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Interview with Jill Morley about her film Fight Like A Girl

Morley is a woman you don’t want to mess with. First of all she’s from New Jersey and as former resident of the Garden State I know from personal experience how tough they make them out there. Secondly she was an actress, I’m not sure of another profession that will thicken your skin faster than professional acting, the constant rejection and disappointment makes it a career path not for the faint of heart. And last but certainly not the least of the reasons to not screw with Jill, she’s a boxer.

Jill set out to make a documentary about herself training for the Golden Gloves boxing completion but ending up making a deeply human film about completion and rising above adversity. Her narrative is the spine of the film but we are also introduced to several other female boxers and given their stories of how they found their way to the ring.

Full disclosure, I hate fighting. MMA turns my stomach and I’ve never understood why people find boxing entertaining. Professional fighting in my estimation has always been akin to something from Roman times, gladiators killing one another for the amusement of the king. Only now the king is the box office and pay per view receipts. I say this not to undercut Jill’s film but because I think it helps to support how truly remarkable the movie is. I didn’t leave the film with a new found appreciation of the sport but I certainly have a new found respect for the fighters.

Fight Like A Girl is a deeply human story that anyone who has survived trauma can relate to. I was completely caught up by the stories of how these women became fighters and invested emotionally in way that shocked me. I assumed this would be a film about how female boxing needs to be on the same playing field as male boxing and respected for more than just a “side show attraction.” The film does address the inequality between male and female sports but that’s in no way what this film is about. We are given something far more personal and impactful, a human story about conquest over misfortune.

I caught up with Morley while she was in New Orleans celebrating her tenth anniversary with her husband.  

When asked about what got her into the ring she said
 ”I realized I better do it before I get too old, so I figured it was my chance, I used to be an actress, so I didn't want to get my face beat in when I was acting. Now I'm a filmmaker, so I'm like, I can get my face beat in."

Morley was inspired by the women she met while she was training.
"I was learning about them and I was learning about myself," says Morley. "It was basically that we were confronting our demons through competitive boxing, and we were using boxing as a way to heal. Which sounds counterintuitive, because it's known to be such a violent sport."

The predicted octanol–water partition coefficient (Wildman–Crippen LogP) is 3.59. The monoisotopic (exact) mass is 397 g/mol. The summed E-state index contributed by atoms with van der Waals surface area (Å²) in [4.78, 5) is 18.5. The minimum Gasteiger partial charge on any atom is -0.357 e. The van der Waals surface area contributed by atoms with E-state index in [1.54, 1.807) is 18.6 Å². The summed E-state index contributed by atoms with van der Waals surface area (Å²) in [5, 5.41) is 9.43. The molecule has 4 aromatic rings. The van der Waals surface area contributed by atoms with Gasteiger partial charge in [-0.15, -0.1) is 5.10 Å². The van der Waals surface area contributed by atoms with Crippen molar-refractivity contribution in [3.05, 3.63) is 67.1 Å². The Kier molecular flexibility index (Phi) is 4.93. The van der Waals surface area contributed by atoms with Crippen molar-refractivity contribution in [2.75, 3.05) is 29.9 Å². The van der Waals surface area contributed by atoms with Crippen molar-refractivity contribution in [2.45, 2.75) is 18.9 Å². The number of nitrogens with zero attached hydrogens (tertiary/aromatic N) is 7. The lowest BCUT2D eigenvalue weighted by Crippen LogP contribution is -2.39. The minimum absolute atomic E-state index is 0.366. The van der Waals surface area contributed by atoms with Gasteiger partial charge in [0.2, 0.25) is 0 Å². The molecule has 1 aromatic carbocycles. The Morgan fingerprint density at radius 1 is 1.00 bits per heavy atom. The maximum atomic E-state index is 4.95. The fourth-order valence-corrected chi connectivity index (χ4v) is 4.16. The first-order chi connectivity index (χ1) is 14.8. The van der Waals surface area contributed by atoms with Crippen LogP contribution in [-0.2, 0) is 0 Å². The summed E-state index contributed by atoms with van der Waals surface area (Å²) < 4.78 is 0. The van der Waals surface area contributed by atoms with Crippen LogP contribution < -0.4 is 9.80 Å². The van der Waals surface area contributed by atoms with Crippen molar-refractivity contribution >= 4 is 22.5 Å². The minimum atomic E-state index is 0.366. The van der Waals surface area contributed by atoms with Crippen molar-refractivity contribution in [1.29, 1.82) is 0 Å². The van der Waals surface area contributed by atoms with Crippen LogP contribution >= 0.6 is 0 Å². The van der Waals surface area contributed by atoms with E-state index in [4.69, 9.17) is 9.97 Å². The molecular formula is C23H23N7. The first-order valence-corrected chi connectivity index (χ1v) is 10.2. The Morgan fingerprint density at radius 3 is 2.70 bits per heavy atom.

Morley says that it's through the training and bonding of the other women, plus the experiences she put herself through while training and fighting, that gives her so much confidence and self-esteem.
Morley goes on to say she was diagnosed with post-traumatic stress disorder, which she discovered during the sparring with other boxers, due to repeated flashbacks to abuse she suffered as a child.
"While I had talked about all that and was at peace with it in my mind, it was still caught in my body," says Morley. "So I would freeze and not protect myself, or I wouldn't be able to perform the way I wanted to in the ring, and it was very frustrating because I'd always been an athlete that had done pretty well at things I set my mind to. And I was really setting my mind to this, and I was sucking, terribly."

Jill isn’t a person who dwells in the past. Despite having every right to do so.
"I try not to tell any horror stories, cause this isn't a 'poor me' movie, it's more like I got past it," says Morley. "It's just like how you can get past it too, how focusing on the present can really improve your life."

Morley talked about the three women who her film focused on and how fighting relates to confidence and ability."We all kind of were fighting against ourselves in order to fight for ourselves," says Morley. "It's kind of the embracing the fight that makes you a good fighter."

The film itself in many ways isn’t really about fighting. Morley talked about what the film meant to her and the impact she hopes it will leave. "I also want people to take away just accepting whatever flaws you have, and working with them, and working through it," says Morley. "Your self-esteem doesn't have to be about proving yourself."

When asked about the thing that makes her the most uncomfortable about watching herself onscreen… “My bad boxing” The film exposes some of the most raw and painful experiences of this woman’s life and the one thing she can’t stand to watch is her “bad form.” I think that about sums up Jill. Her competitive drive and desire to better herself is the fuel that drives her engine. She is completely comfortable with exposing her emotional scars but facing a version of herself that couldn’t spar how she does today…. unbearable. I found Jill as a person to be utterly charming, inspiring and kind it’s a bonus that such a great person made a film that I love.    

The film is currently available for rent or purchase and I highly recommend you check it out. Go to FIGHT LIKE A GIRL for all the details.

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